The recent BBC investigation Meat: A Threat to our Planet? has caused quite a storm.
Even as it was airing, social media was alive with comments. Consumers were aghast at what they were seeing in terms of animal welfare and the environmental damage caused by livestock production in various parts of the world.
Environmentalists were quick to praise the programme for bringing the public’s attention to the issue.
“Far better not to eat meat at all,” tweeted the Guardian’s George Monbiot. “For all that, this film is a big step forward for the BBC, and @lizbonnin was great.”
Meanwhile, British farmers vented their frustration at what they saw as being tarred with the same brush as US and Brazilian cattle producers, while the programme remained almost silent on the high standards to be found on British farms rearing grass-fed beef.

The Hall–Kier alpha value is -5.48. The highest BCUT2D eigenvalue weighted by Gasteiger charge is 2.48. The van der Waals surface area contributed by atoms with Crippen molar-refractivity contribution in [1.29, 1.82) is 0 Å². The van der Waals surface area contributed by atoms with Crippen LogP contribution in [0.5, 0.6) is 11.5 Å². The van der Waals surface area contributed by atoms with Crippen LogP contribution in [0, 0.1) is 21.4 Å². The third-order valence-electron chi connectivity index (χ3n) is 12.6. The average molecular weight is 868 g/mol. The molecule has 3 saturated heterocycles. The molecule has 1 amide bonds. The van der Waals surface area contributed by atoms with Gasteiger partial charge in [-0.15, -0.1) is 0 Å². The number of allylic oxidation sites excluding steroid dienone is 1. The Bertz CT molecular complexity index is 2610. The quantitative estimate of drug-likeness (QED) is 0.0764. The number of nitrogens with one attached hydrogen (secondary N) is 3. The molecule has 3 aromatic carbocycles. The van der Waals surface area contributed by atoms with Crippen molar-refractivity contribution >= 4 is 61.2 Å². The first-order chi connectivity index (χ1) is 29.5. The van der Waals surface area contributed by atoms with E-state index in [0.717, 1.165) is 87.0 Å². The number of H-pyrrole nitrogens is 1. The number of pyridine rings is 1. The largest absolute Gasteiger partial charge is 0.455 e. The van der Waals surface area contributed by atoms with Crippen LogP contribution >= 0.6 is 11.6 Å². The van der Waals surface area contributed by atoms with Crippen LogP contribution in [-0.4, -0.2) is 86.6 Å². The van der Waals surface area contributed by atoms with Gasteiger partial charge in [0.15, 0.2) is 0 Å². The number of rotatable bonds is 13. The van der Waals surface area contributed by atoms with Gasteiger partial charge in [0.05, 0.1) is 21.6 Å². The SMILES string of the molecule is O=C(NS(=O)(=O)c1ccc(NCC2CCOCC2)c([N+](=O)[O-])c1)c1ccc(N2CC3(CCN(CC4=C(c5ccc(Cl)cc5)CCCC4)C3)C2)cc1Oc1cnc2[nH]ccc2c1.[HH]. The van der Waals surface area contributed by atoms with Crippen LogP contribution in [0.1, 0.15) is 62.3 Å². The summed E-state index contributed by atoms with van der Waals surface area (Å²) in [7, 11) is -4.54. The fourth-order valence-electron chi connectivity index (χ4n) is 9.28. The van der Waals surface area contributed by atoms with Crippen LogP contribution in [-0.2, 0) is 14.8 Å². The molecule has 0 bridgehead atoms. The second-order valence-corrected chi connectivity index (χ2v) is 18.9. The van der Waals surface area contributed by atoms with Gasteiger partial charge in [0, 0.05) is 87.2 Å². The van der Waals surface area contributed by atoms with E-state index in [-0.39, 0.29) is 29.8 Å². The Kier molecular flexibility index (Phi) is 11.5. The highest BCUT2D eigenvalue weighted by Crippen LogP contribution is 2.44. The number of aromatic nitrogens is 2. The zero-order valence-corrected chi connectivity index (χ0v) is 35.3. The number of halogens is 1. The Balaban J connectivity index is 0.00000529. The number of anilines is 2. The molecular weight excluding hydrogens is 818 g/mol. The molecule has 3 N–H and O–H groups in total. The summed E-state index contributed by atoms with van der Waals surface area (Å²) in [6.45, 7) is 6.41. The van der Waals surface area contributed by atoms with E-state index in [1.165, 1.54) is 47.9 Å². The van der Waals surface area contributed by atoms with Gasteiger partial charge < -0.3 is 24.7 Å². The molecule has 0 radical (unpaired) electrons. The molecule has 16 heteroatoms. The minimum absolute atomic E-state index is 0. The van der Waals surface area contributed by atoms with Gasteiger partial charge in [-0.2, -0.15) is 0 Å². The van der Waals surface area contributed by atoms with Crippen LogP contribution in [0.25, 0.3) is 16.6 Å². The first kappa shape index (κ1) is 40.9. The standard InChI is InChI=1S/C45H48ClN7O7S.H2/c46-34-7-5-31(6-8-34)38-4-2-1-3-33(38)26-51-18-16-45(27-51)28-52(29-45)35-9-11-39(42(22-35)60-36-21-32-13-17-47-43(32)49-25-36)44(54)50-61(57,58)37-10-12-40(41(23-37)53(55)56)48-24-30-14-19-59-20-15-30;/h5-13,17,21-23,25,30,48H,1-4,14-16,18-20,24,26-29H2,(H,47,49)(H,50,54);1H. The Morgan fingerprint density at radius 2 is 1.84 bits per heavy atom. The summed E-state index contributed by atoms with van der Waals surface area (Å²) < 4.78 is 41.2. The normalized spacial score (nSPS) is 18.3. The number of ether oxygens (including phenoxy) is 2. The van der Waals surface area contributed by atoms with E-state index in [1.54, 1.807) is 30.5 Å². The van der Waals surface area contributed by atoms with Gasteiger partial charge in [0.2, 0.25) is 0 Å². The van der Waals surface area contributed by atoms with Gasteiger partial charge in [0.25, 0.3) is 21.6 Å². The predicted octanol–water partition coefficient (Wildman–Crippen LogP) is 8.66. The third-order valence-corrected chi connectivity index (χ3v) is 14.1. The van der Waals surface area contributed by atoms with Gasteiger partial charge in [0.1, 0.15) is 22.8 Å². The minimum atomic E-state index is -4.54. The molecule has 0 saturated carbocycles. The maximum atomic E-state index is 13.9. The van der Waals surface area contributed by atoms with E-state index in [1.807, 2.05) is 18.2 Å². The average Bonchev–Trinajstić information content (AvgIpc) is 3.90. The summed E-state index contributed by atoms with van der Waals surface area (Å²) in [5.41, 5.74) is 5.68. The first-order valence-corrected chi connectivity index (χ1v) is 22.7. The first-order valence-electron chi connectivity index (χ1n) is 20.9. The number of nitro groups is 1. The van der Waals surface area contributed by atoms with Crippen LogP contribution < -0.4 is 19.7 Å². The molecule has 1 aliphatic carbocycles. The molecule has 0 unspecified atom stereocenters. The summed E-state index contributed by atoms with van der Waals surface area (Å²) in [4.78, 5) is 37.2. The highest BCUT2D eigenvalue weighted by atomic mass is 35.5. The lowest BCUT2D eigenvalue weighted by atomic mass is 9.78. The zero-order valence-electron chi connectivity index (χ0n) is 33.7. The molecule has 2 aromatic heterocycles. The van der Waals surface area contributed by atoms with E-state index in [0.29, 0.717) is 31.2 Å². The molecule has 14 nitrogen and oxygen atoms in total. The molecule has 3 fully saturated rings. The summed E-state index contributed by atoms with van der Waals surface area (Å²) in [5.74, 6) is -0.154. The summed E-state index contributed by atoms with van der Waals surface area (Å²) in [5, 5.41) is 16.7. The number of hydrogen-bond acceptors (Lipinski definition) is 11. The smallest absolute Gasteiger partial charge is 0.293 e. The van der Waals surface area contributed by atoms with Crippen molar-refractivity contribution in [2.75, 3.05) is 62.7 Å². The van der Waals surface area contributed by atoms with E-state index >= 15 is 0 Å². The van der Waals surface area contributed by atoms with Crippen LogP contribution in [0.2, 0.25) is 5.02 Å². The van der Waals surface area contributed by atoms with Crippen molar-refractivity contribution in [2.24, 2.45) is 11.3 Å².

The ripple effects of the programme continued in the days after, with the levy boards writing a strongly worded letter to the BBC, accusing the corporation of biased reporting and demanding UK farmers be given equal opportunity to tell their good-news story.
But wherein lies the truth? Just how sustainable are British livestock farms. Here is our assessment of what was suggested in the BBC documentary and what is the reality in the British livestock industry.
The BBC said: “Brazil is the world’s biggest exporter of beef and it exports thousands of tonnes to the UK every year.”
Fact: According to latest government trade statistics, in the year to September 2019, the UK imported a total of 181,650t of fresh and frozen beef.
The vast majority of this (175,800t) came from other EU countries – with the Republic of Ireland accounting for the lion’s share.
Non-EU countries shipped just 5,850t in the first three-quarters of the year, with Brazil responsible for 1,234t – or less than 1% of the total.